Should We Stop Telling Young People They're Smart?

Sarah Taylor
July 20, 2015

“You are smart.” Who knew this phrase could spark controversy? James Hamblin’s blog post in The Atlantic focusing on a talk by Stanford professor of mathematics Jo Boaler got me thinking about this phrase.

At the 2015 Aspen Ideas Festival, Boaler made an impassioned case to stop labeling children as smart or gifted. 

Instead, in order to promote the development of a growth mindset and the abilities needed to be ready for life’s challenges, educators and parents should focus on telling young people “you worked hard and did a great job.”

If a child is repeatedly told he is smart, there is a danger that when he makes a mistake, rather than seeing it as an opportunity to grow, he may shut down, thinking, “Well, I messed up, so I must not be smart after all.”

In order to grow, young people need to make mistakes and be challenged, and, perhaps most importantly, they need to have the mindset that it is good to make mistakes and that seeking out challenges is the way to improve performance.

Boaler explains that math is a subject area in which many struggling students are prone to labeling their mistakes as failures, using the dead-end excuse that they just aren’t good at math. This fixed mindset is particularly damaging to girls, who are already “told by society that they probably won’t be as good as boys at math and science.”

The “growth mindset” theory—that people can become intelligent through practice—originated with psychologist Carol Dweck in her 2006 book The New Psychology of Success. Writing in TES, a UK-based online network of teachees, Kaye Wiggins quotes Dweck as asserting that some teachers “are actually doing a disservice to the kids they consider clever by not challenging them and not teaching them how to use feedback.”

Yet is it necessary to abolish the word “smart” completely?

A call to redefine “smart”: intelligence, like any mind state, can be practiced, changed and improved.

In April of my junior year of high school, I was sitting in a café at Cornell University with my mother. We had just finished the first information session and tour on our “spring break college road trip.”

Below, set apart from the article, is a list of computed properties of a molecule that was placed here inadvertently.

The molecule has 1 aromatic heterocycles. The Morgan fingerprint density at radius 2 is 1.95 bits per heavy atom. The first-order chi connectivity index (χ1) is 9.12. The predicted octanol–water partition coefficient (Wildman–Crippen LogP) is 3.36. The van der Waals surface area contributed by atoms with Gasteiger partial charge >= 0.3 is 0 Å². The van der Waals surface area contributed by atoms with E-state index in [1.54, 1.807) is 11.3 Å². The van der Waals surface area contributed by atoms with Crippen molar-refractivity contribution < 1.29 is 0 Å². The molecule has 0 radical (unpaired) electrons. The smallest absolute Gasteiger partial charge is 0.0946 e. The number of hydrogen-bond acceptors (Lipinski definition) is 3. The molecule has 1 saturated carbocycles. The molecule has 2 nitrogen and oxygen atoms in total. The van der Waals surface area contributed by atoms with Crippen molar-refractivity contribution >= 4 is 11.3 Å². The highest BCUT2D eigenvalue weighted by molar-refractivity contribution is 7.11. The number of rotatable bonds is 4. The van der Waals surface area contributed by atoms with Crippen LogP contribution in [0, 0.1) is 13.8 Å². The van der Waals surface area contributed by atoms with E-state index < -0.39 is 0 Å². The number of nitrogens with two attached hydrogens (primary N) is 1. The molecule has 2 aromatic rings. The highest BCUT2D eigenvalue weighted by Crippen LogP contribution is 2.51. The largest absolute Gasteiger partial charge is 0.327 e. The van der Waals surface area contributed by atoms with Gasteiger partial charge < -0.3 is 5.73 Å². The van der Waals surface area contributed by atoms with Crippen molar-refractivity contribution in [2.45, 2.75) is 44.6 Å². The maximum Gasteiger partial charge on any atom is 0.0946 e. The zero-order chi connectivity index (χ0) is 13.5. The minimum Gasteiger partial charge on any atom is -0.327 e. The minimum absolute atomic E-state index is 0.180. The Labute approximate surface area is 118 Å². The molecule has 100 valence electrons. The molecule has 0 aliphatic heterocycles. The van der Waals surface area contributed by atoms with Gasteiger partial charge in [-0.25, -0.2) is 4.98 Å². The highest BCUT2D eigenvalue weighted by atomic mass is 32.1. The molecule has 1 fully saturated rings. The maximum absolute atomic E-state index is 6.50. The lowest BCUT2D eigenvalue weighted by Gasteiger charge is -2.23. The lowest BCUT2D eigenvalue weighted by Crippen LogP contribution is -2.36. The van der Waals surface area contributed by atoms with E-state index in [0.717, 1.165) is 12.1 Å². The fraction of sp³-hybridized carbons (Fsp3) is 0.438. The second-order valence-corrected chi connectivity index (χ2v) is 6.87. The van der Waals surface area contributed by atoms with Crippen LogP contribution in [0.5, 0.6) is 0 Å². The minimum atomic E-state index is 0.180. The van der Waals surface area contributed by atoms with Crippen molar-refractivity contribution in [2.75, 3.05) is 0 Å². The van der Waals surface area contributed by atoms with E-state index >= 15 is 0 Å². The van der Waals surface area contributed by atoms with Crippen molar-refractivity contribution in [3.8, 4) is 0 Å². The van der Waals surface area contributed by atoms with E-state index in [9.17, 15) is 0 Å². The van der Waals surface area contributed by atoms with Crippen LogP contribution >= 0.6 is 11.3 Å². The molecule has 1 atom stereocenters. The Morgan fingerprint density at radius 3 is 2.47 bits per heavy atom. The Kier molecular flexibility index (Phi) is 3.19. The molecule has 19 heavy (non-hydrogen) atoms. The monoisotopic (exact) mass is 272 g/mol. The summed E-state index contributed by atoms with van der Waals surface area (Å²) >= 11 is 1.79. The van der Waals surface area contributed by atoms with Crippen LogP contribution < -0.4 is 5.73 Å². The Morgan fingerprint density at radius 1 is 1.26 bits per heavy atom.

Picking absentmindedly at my blueberry scone, I said I didn’t think I was smart enough for this school. I was surprised to hear her voice crack and see her eyes begin to sparkle with tears. She told me that it made her sad to hear me underestimate myself. She said that I was a smart person and could succeed anywhere if I set my mind to it.

I could do it if I tried—the second part of that message was just as important as the first. Every time that my parents or peers told me I was smart, I began to believe in myself a little bit more. I began to believe that going to a well-respected college was not a distant dream but a real possibility. (I ended up taking her words to heart and choosing Washington University in St. Louis, where I am entering my third year.)

So perhaps there is a time and place for the word “smart.” Is it so wrong for a mother to say to her child who complains of feeling dumb in school, “No, sweetie, you are smart,” in addition to “You can get better if you practice”? Is this not an example of an adult who is coaching, caring and empowering? (See the Readiness Practices).

Rather than declare war on the word “smart,” we should encourage the idea that intelligence—like any mind state—is something that can be practiced, changed and improved, rather than something innate or fixed.

Yes, that means praising a child’s effort and hard work. But it is not the end of the world if a parent or teacher uses the ‘S’ word every once in a while, or if a student gets a score of 100 on an exam in school. A 100 percent is not “overrated” but rather a sign of hard work, and it should be celebrated. (It is when a student gets 100 on multiple tests and homework assignments that a teacher should begin to wonder if that student is truly being challenged.)

What do you think? Is “smart” a poisonous word when it comes to educating our young people? Let us know in the comment section below.

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Sarah Taylor

Sarah Taylor is a rising junior at Washington University in St. Louis, serving as a summer intern with The Forum for Youth Investment and SparkAction on The Readiness Project.

This article is part of the Readiness Dispatches blog series, posted under The Readiness Project, a joint effort of The Forum for Youth Investment and SparkAction. Find more blogs and expert views in The Readiness Project Insights section.